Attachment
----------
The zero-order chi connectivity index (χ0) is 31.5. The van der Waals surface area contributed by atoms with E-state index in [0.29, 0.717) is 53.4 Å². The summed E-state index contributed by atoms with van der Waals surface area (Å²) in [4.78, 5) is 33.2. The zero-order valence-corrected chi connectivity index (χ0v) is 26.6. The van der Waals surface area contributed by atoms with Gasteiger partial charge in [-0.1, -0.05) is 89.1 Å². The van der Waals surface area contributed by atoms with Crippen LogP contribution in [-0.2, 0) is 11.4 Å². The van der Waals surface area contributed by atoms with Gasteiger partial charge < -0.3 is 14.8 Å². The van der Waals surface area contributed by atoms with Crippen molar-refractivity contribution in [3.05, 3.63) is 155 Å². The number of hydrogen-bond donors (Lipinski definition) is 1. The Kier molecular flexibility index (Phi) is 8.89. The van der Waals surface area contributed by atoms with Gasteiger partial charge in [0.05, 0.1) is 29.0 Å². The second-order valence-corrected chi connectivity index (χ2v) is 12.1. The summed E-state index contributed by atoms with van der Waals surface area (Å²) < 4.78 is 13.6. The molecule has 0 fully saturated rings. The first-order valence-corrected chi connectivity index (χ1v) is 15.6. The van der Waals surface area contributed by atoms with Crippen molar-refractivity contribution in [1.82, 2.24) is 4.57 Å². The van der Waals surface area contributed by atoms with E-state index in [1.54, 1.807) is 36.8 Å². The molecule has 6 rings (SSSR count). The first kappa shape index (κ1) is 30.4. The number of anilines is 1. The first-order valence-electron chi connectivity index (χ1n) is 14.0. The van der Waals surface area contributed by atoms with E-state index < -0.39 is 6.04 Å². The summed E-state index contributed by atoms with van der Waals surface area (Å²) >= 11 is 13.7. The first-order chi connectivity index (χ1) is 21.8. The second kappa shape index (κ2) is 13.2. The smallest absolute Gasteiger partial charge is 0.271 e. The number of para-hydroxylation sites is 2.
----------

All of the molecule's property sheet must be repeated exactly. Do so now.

The zero-order chi connectivity index (χ0) is 31.5. The van der Waals surface area contributed by atoms with E-state index in [0.29, 0.717) is 53.4 Å². The summed E-state index contributed by atoms with van der Waals surface area (Å²) in [4.78, 5) is 33.2. The zero-order valence-corrected chi connectivity index (χ0v) is 26.6. The van der Waals surface area contributed by atoms with Gasteiger partial charge in [-0.1, -0.05) is 89.1 Å². The van der Waals surface area contributed by atoms with Crippen LogP contribution in [-0.2, 0) is 11.4 Å². The van der Waals surface area contributed by atoms with Gasteiger partial charge < -0.3 is 14.8 Å². The van der Waals surface area contributed by atoms with Crippen molar-refractivity contribution in [3.05, 3.63) is 155 Å². The number of hydrogen-bond donors (Lipinski definition) is 1. The Kier molecular flexibility index (Phi) is 8.89. The van der Waals surface area contributed by atoms with Gasteiger partial charge in [0.05, 0.1) is 29.0 Å². The second-order valence-corrected chi connectivity index (χ2v) is 12.1. The summed E-state index contributed by atoms with van der Waals surface area (Å²) < 4.78 is 13.6. The molecule has 0 fully saturated rings. The first-order valence-corrected chi connectivity index (χ1v) is 15.6. The van der Waals surface area contributed by atoms with Crippen molar-refractivity contribution in [1.82, 2.24) is 4.57 Å². The van der Waals surface area contributed by atoms with E-state index in [1.54, 1.807) is 36.8 Å². The molecule has 6 rings (SSSR count). The first kappa shape index (κ1) is 30.4. The number of anilines is 1. The first-order valence-electron chi connectivity index (χ1n) is 14.0. The van der Waals surface area contributed by atoms with E-state index < -0.39 is 6.04 Å². The summed E-state index contributed by atoms with van der Waals surface area (Å²) >= 11 is 13.7. The first-order chi connectivity index (χ1) is 21.8. The second kappa shape index (κ2) is 13.2. The smallest absolute Gasteiger partial charge is 0.271 e. The number of para-hydroxylation sites is 2.